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7 Questions with Emily Chang
helps you in your leadership.
7 Questions with Emily Chang
Name: Emily Chang
Current title: China CEO
Current organisation: McCann Worldgroup
Emily Chang is the CEO of McCann Worldgroup, China. Prior to accepting this new role, she took a year off to write a book called The Spare Room, the topic of her first TEDx Talk. Before that, she served as cmo for Starbucks China, where she was responsible for marketing, sales, loyalty, customer engagement, and the digital ecosystem (ecommerce, loyalty, payments, partnerships).
A strategic business leader with over 20 years of experience, Emily is known for globalization, cross-cultural team leadership, and innovative brand building. Recognized for her ability to drive change and renew organizations, Emily approaches opportunities with an entrepreneurial mind set to establish a culture, set a vision, and build capability. She is known first and foremost as a people leader and team builder. Prior to Starbucks, Emily was the Chief Commercial Officer for IHG, Greater China, where she was responsible for all commercial functions across Greater China and looked after 320+ hotels and an extended team of 5,200 Sales & Marketing members.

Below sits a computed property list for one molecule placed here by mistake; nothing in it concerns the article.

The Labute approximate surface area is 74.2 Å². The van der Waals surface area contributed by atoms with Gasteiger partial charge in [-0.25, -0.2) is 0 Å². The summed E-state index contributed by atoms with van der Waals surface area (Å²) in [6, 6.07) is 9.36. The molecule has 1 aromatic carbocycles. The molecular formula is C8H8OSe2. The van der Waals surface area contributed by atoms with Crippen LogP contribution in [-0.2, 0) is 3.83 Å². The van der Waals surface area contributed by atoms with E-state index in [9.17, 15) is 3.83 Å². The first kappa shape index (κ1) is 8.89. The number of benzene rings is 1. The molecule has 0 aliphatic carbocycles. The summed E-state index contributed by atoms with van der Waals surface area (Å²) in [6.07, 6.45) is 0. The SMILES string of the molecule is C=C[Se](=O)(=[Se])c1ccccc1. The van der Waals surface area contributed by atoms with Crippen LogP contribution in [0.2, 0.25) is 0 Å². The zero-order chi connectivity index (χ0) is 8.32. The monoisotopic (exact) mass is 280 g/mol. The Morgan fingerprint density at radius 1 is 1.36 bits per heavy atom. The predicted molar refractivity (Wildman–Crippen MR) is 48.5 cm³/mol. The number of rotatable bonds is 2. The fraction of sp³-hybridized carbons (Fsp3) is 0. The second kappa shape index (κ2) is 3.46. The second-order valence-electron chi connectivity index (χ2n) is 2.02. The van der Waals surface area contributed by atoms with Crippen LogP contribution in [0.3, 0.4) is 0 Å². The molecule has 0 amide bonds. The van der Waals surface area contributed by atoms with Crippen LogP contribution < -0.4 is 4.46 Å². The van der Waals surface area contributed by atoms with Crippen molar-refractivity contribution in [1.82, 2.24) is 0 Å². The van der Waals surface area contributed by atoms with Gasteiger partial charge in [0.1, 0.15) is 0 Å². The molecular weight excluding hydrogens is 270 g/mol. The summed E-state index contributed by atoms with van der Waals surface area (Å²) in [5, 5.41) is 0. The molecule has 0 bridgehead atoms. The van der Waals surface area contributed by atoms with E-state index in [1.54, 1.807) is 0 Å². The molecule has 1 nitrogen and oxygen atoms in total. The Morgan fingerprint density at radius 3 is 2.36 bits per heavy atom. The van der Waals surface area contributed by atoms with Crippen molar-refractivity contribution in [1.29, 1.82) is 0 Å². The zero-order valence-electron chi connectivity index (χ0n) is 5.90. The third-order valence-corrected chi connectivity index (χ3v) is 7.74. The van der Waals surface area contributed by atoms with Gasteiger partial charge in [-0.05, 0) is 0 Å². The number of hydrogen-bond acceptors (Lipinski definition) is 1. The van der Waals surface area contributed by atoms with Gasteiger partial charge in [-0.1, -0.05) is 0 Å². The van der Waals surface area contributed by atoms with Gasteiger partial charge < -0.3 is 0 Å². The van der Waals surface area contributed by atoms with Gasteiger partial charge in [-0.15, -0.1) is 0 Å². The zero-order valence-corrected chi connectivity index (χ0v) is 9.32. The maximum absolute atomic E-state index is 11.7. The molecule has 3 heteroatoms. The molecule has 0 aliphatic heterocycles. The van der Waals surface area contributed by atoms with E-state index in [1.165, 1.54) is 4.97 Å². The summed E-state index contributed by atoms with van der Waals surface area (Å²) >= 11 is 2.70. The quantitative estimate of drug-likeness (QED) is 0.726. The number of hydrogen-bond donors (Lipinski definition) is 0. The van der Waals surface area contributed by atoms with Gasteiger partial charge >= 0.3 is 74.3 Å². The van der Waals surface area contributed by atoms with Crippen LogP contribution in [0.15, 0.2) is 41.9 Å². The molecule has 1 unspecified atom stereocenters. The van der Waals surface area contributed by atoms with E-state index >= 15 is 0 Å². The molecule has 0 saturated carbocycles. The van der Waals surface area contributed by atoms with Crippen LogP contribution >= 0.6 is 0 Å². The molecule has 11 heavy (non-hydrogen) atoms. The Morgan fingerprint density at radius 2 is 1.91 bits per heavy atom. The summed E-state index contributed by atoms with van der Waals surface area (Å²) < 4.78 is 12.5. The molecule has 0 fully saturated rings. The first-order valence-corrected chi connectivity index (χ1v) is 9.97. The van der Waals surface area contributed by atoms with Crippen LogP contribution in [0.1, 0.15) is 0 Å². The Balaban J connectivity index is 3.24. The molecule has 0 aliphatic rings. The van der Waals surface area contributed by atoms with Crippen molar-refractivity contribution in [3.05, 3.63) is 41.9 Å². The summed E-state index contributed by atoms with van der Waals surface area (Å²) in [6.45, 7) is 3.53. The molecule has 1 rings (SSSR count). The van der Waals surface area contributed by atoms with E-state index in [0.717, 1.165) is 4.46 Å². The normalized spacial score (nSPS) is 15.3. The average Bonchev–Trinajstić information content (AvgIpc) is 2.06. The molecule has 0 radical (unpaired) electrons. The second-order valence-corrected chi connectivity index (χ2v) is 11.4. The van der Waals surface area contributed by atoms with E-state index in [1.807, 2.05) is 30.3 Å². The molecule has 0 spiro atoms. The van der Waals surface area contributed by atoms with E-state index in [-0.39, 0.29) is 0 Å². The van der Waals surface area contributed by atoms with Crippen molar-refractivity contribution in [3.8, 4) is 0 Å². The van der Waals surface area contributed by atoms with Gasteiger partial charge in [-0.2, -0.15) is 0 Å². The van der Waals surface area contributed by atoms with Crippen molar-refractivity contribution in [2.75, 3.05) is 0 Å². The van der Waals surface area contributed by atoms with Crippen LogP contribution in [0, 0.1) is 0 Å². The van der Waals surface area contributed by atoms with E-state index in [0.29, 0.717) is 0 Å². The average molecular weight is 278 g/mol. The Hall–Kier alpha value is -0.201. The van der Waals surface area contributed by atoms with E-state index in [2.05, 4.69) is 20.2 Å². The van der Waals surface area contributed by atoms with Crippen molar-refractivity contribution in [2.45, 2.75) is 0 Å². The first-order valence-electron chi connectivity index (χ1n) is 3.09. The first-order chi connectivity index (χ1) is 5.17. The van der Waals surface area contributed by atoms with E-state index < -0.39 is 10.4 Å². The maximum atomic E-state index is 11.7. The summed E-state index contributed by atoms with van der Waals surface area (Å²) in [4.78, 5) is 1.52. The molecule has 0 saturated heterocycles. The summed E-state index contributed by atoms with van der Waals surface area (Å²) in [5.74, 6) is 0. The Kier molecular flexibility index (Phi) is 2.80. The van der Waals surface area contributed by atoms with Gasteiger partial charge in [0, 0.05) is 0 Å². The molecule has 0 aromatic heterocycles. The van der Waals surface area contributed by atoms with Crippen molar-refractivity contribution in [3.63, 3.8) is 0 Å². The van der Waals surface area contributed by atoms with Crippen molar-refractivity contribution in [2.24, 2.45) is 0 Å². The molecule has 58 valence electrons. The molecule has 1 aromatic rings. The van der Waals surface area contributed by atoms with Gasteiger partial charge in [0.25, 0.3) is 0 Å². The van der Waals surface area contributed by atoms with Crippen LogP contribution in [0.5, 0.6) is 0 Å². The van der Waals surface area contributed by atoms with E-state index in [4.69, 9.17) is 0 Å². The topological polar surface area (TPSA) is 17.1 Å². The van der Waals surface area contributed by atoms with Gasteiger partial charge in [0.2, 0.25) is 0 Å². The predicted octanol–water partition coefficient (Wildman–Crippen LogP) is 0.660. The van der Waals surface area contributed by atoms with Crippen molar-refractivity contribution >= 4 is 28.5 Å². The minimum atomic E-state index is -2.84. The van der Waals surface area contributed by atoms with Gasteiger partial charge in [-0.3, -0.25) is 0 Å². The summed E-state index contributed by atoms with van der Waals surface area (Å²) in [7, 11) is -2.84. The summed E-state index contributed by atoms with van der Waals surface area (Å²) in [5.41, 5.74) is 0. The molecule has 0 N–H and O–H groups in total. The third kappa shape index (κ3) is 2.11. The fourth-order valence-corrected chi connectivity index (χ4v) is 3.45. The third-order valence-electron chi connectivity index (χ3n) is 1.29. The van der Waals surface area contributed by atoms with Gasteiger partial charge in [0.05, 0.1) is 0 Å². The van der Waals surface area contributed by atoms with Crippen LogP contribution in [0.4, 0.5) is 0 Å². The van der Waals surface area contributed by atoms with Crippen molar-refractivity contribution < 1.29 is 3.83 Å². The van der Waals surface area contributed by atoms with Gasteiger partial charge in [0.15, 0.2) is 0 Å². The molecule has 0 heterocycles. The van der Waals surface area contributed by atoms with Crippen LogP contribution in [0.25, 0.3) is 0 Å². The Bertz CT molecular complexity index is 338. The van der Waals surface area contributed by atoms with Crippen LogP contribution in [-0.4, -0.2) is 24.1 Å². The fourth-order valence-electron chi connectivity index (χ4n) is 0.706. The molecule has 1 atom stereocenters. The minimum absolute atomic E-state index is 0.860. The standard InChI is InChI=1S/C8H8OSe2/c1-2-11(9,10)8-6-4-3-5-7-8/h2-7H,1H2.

Moving to Shanghai in 2011, Emily built a high-performance marketing organization that established the face of Apple Retail in Asia Pacific. She first developed her General Management, Marketing and Brand expertise at Procter & Gamble, with 11 years’ experience across all three Global Business Units: Health & WellBeing, Beauty & Grooming, and Household Care.
Emily sits on the board of SOS Children’s Villages and has spoken at select conferences and events, including the Fortune Most Powerful Women’s Summit in Hong Kong, C2 in Montreal, and has delivered three TEDx Talks. In her free time, Emily loves to teach, read, and write. She challenges herself to learn a new “big thing” every year and most of all, Emily enjoys spending time with family: her husband of 20 years, her 11yr daughter Laini, Holly Berry their rescued mutt, and Jellybean, their pygmy hedgehog.
1. What have you found most challenging as a CEO or executive of a large enterprise?